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Covered Bridges

Posted by meldy_nva z6b VA (My Page) on
Fri, May 4, 12 at 14:05

Isn't it too bad that they are out of style?

We just had a very short, very severe thunderstorm roll through the area. Listening to the radio, one (or more) of the high swooping bridges serving the I95/I495 intersection had weather-related delays stuttering traffic for miles. Yeh, there is no way I'd do any of those bridges in bad weather (feel free to call me chickn)~ something about peering over the chest-high railing at a 100-ft drop while taking the race-course slanted curves just makes my feathers shiver. Add wind, heavy rain and/or frozen precipitation and you can subtract me from the traffic.

We can send men to the moon, have real-time video-conversations with folks thousands of miles away, have a robot-driven car (okay that's still being perfected, but it's in sight), fresh strawberries in January, and so on. So why can't some of those brilliant engineering brains come up with a wind-brella type of covering for all these bridges to make them safer during storms?

Link is to some photos of the bridges. Or googgle in "Springfield Interchange" for info. Don't bother with a state - apparently this is the one and only.

Here is a link that might be useful: Springfield Interchange


Follow-Up Postings:

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RE: Covered Bridges

  • Posted by mwheel East. WV-Z.6 (My Page) on
    Fri, May 4, 12 at 16:00

Meldy, years ago, when the Springfield interchange was fairly simple, it still spooked us when we'd use it to head south to the Outer Banks--and coming home was usually worse than going. More than once, we ended up in D.C. or took the Beltway the long way around to Rockville. Now that we live in WV, I feel like "country come to town" even when we go to Rockville. I seriously doubt I'd want to try that interchange, now--even without a storm or high winds. BTW, the storm you mentioned missed us, but we had a doozy, last night.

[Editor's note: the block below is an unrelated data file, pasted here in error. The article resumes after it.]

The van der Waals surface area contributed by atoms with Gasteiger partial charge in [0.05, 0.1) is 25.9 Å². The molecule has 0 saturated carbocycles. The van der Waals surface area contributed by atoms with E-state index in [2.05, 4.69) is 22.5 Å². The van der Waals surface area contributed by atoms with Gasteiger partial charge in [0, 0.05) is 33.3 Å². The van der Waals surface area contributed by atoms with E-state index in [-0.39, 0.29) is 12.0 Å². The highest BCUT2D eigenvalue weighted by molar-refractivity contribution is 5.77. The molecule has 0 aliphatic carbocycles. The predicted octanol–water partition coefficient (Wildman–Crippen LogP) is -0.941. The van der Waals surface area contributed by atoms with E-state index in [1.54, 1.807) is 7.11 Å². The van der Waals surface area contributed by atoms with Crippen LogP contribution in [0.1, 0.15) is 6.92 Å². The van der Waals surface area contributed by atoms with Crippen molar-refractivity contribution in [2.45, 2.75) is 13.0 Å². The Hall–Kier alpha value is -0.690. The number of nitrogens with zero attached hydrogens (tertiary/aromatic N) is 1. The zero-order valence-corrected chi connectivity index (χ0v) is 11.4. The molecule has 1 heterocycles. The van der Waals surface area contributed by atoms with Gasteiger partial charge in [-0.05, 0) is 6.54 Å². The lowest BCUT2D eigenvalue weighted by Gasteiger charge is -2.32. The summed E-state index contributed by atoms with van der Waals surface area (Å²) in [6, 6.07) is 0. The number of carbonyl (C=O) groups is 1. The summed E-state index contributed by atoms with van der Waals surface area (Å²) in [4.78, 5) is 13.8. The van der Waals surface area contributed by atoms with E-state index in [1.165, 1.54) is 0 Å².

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RE: Covered Bridges

I shudder when I see that interchange. We used to drive on business trips here in CA, it was fine until they built an interchange with a very high and steep "C" curve, it was so unnerving that we took the long way around.
The old covered bridges were usually made of wood, and they built the cover to protect the bridge surface from the elements.


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RE: Covered Bridges

Louisville, KY, has Spaghetti Junction. I64, I65, I71 as well as 31W and the bypass are going over 2 bridges over the Ohio, a stonethrow from each other and in the mix various access and exit roads to downtown, since it is in downtown.
The Interstates all go over the Ohio, what fun.


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RE: Covered Bridges

I know the original covered bridges were meant to preserve the wood used as roadway; I think that's why I always wonder at the newer uncovered bridges. There seems to always be a [local] bridge being re-paved or re-surfaced due to weather-wear, at a costs that run close or into 7-digit dollars each time. So why wouldn't a cover of some sort would extend the life of the modern road surface just as it extended the life of the wood in the old bridges? Not to mention providing protection from ice and snow.


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RE: Covered Bridges

I checked and foud that they are still building covered bridges. USA's longest covered bridge, the Smolen-Gulf Bridge, Ohio. Built in 2008.
Take a ride below.

Here is a link that might be useful: Ride a covered bridge.


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RE: Covered Bridges

Thanks for the link, liked the bridge and the video almost felt like old times and my old BMW.


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RE: Covered Bridges

Thanks for the link,

It will be fascinating to see the ten-year cost of upkeep compared to a non-covered bridge.


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